Home > Technology > “Definitional interpreters” by J. Reynolds

“Definitional interpreters” by J. Reynolds

I’ve just completed reading of a famous paper of J. Reynolds “Definitional interpreters for high-order languages”. This paper is so good that I re-read it every two years. First, it has obvious historical value, since it introduced very important concepts for compiler writing and programming language semantics. Even nowdays it is a great tool for undestanding these concepts. It is focused, concise, simple and still very deep (like a half of SICP comressed 10 times). This combination of depth and conciseness is very thought provoking. Each time I read this paper I do two passes. First pass is to strengthen my understanding of overall ideas, and second is for reflections and deep digging. This time I decided to write down the results of second pass. Two years later I’ll do it again and then compare.

The paper is about operational semantics of programming languages. It shows how a meaning of programming language is given by providing an interpreter for this language implemented in another, better understood language, for example an instruction set of some abstract machine. A simple purely applicative high-order language is defined by providing a full operational semantics as a set of rules in spoken language (abstract machine implied). Then author sets a task of implementing an interpreter for that language in that language. Given semantics provides us with understanding of the tool we use and of the thing we make. The purpose of investigation is to get a deep understanding of a nature of high-order functions, and an order of evaluation. There is also a third very important point: a nature of recursion.

As a first step an author provides us with “direct” interpreter, which uses high-order techniques. Unfortunatelly, there is no explanation of how this interpreter is obtained, it is just given. The most striking feature of this  interpreter is that it is meta-cirular, which means that each feature in defined language is implemented directly by the same feature of implementation language. Evaluation of application expression is performed by application, and evaluation of lambda expression produces function. This simplicity is stiking because every reader knows very well that production compilers for programming languages are big and complex. An answer is simple: our interpreter is not conserned with problems of parsing, of code generation and of optimization. However, apparent simplicity is deceaving. Detailed explanations of operational semantics are encoded using high-level techniques, which makes them less explicit and less obvious. The main mystery is an implementation of recursion, which is not revealed since letrec is implemented via letrec.On the over hand, this simple interpreter is a good exercise (or a good example) of a program written in high-level language.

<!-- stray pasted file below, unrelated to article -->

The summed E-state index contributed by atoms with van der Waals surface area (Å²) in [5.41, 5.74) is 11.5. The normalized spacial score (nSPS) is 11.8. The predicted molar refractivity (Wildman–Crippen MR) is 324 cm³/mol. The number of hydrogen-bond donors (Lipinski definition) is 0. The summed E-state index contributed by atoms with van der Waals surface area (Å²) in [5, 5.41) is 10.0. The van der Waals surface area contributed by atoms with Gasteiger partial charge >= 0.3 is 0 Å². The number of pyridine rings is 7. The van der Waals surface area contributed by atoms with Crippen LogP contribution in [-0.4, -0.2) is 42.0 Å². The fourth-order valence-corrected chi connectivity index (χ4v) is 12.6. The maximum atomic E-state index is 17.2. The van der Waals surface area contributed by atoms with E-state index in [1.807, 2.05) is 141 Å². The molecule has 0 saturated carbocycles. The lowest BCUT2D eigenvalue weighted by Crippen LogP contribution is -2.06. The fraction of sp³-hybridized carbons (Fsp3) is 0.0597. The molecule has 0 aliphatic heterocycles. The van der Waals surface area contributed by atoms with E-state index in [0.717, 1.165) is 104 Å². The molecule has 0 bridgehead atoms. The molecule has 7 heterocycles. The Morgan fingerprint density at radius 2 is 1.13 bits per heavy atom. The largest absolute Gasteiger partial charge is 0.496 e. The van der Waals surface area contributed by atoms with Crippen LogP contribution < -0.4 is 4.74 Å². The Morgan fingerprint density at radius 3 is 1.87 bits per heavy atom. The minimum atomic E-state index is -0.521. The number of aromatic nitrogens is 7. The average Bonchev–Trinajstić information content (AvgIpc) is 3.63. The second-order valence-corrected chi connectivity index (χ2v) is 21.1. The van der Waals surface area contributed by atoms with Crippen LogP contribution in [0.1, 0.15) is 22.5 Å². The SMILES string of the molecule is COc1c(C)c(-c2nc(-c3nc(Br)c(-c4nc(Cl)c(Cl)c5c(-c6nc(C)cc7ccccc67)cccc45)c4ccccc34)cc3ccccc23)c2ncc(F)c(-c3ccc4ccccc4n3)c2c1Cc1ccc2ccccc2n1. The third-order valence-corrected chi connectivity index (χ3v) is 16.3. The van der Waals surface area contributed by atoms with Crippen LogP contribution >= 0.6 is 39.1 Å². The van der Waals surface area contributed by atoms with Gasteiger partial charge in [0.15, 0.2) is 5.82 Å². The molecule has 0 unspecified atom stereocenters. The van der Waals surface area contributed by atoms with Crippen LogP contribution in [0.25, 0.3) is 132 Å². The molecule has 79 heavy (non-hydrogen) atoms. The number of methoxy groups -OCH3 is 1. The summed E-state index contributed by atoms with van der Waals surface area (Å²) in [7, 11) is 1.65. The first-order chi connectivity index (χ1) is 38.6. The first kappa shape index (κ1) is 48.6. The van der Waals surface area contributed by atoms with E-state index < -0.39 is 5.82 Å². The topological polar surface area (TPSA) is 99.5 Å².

As a second step, this interpreter is defunctionalized, and all high-order functions are removed. Instead, a data structures are provided. This second interpreter is much closer to operational semantics given in the beginning. So, probably a better way to arrange a paper was to start from first-order interpreter and then moving to high-order interpreter. Someone who is familiar with lambda calculus will also note that replacement of high-order functions with data structures is a cheat, because all data structures are syntaxic sugar for lambda terms. Apparent difference is that high-order interpreter produces functions which already contain computations, which are just delayed until a parameter will be supplied. First order interpreter breaks this by adding encode function (which produces a record which is, in fact, a decode function), and by moving computation later just after function which interprets record. I think that this re-arrangement of computations is a most important part.